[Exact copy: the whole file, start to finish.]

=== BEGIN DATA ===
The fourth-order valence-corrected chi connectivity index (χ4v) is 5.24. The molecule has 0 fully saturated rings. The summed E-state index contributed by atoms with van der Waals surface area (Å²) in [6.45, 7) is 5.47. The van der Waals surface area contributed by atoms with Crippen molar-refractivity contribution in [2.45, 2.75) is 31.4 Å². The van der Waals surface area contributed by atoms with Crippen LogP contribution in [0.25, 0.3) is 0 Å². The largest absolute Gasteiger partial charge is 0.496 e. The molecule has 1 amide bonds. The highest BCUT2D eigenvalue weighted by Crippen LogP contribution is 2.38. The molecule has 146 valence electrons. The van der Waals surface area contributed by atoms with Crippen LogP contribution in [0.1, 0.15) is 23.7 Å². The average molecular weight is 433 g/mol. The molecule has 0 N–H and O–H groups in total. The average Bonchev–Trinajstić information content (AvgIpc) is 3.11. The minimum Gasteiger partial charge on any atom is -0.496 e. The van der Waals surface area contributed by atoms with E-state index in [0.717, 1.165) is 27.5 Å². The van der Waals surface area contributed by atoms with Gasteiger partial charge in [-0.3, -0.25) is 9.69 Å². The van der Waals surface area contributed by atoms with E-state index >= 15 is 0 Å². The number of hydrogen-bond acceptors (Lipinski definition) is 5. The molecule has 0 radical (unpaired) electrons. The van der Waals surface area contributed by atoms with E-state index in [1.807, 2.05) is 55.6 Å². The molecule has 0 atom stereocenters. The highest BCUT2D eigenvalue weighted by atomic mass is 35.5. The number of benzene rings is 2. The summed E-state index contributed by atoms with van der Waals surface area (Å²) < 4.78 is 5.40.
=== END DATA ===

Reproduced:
The fourth-order valence-corrected chi connectivity index (χ4v) is 5.24. The molecule has 0 fully saturated rings. The summed E-state index contributed by atoms with van der Waals surface area (Å²) in [6.45, 7) is 5.47. The van der Waals surface area contributed by atoms with Crippen molar-refractivity contribution in [2.45, 2.75) is 31.4 Å². The van der Waals surface area contributed by atoms with Crippen LogP contribution in [0.25, 0.3) is 0 Å². The largest absolute Gasteiger partial charge is 0.496 e. The molecule has 1 amide bonds. The highest BCUT2D eigenvalue weighted by Crippen LogP contribution is 2.38. The molecule has 146 valence electrons. The van der Waals surface area contributed by atoms with Crippen LogP contribution in [0.1, 0.15) is 23.7 Å². The average molecular weight is 433 g/mol. The molecule has 0 N–H and O–H groups in total. The average Bonchev–Trinajstić information content (AvgIpc) is 3.11. The minimum Gasteiger partial charge on any atom is -0.496 e. The van der Waals surface area contributed by atoms with E-state index in [0.717, 1.165) is 27.5 Å². The van der Waals surface area contributed by atoms with Gasteiger partial charge in [-0.3, -0.25) is 9.69 Å². The van der Waals surface area contributed by atoms with E-state index >= 15 is 0 Å². The number of hydrogen-bond acceptors (Lipinski definition) is 5. The molecule has 0 radical (unpaired) electrons. The van der Waals surface area contributed by atoms with E-state index in [1.807, 2.05) is 55.6 Å². The molecule has 0 atom stereocenters. The highest BCUT2D eigenvalue weighted by atomic mass is 35.5. The number of benzene rings is 2. The summed E-state index contributed by atoms with van der Waals surface area (Å²) < 4.78 is 5.40.